Usually, the White-rumped shama keeps at altitudes not exceeding the 600 m above the sea level, but in Thailand it may even go up to 1.500 m. Like many other species, it frequents ponds and streams for drinking and for cleaning carefully its plumage, from which depend the reproductive success and the flight efficiency.
It also frequents anthropic environments, such as parks, gardens and plantations. It may be sighted even in the parks of big cities like Bangkok, Singapore and Taipei.
In this species we appreciate the sexual dimorphism, at level of the plumage as well as of the dimensions. In both sexes we can distinguish two main liveries, an upper one, located between the chest, including the wings, and the extremity of the tail, interrupted only by the renowned white rump, and a lower one, in both of reddish colour and placed between the chest and the chinstrap.
In the male the upper livery is of black-bluish colour, that, when contrasting the sun’s rays, creates almost metallic reflections thanks to the prismatic structure of the feathers forming it.
Conversely, in the female it is grey-brownish and its plumage tends to present in its whole more opaque tonalities, including the reddish colour of the lower livery.
The plumage of the young is quite like the adult females’ one, but the reddish livery usually displays darker tonalities in the chest region.
To distinguish the young from the adult females cannot be always easy, depending on the age of the individuals: it is therefore important to rely also on the dimensions, where the young are smaller and have shorter tails.
Moreover, in both sexes we note black bills and eyes, pink legs and outer feathers placed in the lower part of the tail of white colour with black or greyish base depending on the sex.
These feathers create a neat contrast with the dark background of the tail and allow these animals to be able to perform rapid changes of direction during the flight.
Instead, the inner surface of the wings is greyish, with a branch of reddish colour along the minor coverts and the alula depending on the individuals.
It is important to keep in mind that the White-rumped shama presents a high number of subspecies and consequently the morphological characteristics just described are to be considered as of general nature.
The subspecies generally taken as a model is the nominal one, the Copsychus malabaricus malabaricus; the number of the subspecies varies in a sensitive way after the scholars, but most of them tend to recognize fifteen to twenty of them.
The most heated debates originate from the presence of some subspecies that usually are recognized as species themselves. Among these, are noteworthy the Andaman shama (Copsychus albiventris) and the White-crowned shama (C. stricklandii, including two subspecies that are sometimes considered as subspecies of the White-rumped shama). The morphology is practically the same, but in the Andaman shama we appreciate in the lower portion of the plumage a more or less extended white colouration; usually the reddish livery is confined between the joint of the legs and the undertail. The White-coloured shams, instead, presents on the top of the head a white spot that leads it to be known in English as “White-crowned shama” (literally, “Crowned of white Shama”).
For what concerns the dimensions, in the White-rumped shama the male is bigger than the female: the male can reach the length of 28 cm, with 18 cm of length of the tail, whilst the female usually reaches the 22-23 cm, with a width of the tail of 14-15 cm. The males are also heavier, as they can reach the 35 g, whilst the weight of the females is usually about 18 g.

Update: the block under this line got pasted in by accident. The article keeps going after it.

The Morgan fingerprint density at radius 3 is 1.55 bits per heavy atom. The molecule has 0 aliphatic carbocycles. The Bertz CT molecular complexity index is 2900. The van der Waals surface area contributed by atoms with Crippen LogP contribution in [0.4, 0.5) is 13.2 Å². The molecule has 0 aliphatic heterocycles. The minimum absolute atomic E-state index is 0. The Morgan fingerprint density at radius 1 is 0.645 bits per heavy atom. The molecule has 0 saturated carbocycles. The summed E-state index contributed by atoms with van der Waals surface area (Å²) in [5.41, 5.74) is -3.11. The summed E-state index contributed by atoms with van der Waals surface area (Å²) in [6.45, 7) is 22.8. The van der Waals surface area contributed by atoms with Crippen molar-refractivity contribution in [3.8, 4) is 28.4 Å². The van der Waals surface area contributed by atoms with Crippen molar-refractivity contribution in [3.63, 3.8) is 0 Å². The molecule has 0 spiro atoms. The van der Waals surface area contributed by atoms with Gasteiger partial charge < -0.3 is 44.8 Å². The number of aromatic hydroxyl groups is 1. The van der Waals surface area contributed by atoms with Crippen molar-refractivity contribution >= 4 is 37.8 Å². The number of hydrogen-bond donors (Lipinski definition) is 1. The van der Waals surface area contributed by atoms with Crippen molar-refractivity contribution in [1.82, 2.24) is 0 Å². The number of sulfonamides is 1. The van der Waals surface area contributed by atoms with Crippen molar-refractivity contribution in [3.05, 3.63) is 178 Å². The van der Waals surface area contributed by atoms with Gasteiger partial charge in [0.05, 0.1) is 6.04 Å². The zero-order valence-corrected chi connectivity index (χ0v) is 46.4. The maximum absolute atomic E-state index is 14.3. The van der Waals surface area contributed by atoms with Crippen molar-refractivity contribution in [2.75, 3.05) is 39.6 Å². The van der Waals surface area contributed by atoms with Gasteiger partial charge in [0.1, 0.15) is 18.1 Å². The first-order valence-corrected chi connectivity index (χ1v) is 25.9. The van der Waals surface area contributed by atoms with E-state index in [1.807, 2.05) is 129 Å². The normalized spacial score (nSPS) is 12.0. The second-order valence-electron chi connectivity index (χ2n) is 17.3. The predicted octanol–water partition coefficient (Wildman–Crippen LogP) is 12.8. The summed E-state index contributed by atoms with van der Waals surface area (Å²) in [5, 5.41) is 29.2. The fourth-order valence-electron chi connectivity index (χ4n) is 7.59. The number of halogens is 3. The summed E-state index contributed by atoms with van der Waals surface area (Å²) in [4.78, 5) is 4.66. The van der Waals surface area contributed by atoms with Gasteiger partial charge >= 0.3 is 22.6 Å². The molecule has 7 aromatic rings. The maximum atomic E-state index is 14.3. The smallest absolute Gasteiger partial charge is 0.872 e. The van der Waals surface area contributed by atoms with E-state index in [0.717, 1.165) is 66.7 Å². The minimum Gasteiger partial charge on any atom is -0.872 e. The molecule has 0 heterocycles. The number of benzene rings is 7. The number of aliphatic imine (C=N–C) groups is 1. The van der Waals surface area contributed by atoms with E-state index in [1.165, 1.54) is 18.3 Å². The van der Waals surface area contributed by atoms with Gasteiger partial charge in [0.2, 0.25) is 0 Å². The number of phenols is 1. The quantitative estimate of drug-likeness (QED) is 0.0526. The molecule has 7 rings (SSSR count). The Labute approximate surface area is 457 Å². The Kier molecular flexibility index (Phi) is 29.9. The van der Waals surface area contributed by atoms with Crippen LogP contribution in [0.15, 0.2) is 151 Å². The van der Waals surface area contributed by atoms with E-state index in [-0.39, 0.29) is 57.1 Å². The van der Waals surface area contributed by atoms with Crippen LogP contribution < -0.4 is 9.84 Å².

As we have been able to realize on more than one occasion, talking of the White-rumped shama is equivalent to be talking of a great songwriter: the song, the melodies and the tracks are omnipresent, covering always a central role in its existence.
Its texts are complex, rich in different notes and tones, melodies, strong and at times even delicate, with elements expressly chosen for the partner. In fact, the White-rumped shama is a songwriter in the proper sense of the term, with texts varying that depend on the individual composing them.
The complexity of their songs reaches the maximum levels thanks to the integration of melodies of other birds, that may even favour the creation of new melodies and the fusion of the same, in a way similar to the most known Superb lyrebird (Menura novaehollandiae).
The males emit the most beautiful and complex melodies, but also those with higher tones: the reasons are linked to the use of the song as main instrument of seduction of the females and of defense of the territory, that as we know, at the time of the formation of the couple, is mainly competence of the male.
The vocalizations of the male are strong enough that they can be heard at various undred of metres far away, an extraordinary fact to say the least especially if we consider the small size of these animals.
The females emit shorter songs and especially during the mating season or, anyway, in presence of the partner.
The males as well as the females often resort to the use of squeaky “tschak” and “tek” to indicate their presence, but also while foraging or when alarmed by disturbing factors.
The reproductive season of the White-rumped shama tends to place itself between March and June. During the courting, the male performs its own parade with the female observing it usually from below: the male ensures to look at her always attracting its attention with acute and melodious calls accompanied by fast head swings up and down and as many oscillations and openings of the caudal feathers.
Then both sexes begin to effect continuous and short up and down vaultings, while the frequency of movement of the caudal feathers of the male increases. If the female is not interested in mating, it pushes the male away keeping the bill open. Conversely, if the female responds to its calls, that is a very encouraging signal; also after the formation of the couple, male and female tend to call each other constantly.
Usually, the nest is built by the female with roots, stems and leaves around March, whilst the male is in charge of the custody of the territory. The same hatching is carried on by the female inside cavities in the trees or in the undergrowth, laying three to four eggs; these are small, indicatively of about 20 mm and their colouration varies from white to pale green with several brown reddish dots. The incubation lasts 12 to 15 days and at the time of the birth the newborns are blind and featherless.
The eyesight comes around the sixth day of life and after only 11 days the nestlings develop already a total coverage of the body. Both parents are occupied with the care and the feeding of the progeny.
Kittacincla malabarica (Scopoli, 1786); Kittacincla macrura (J. F. Gmelin, 1789).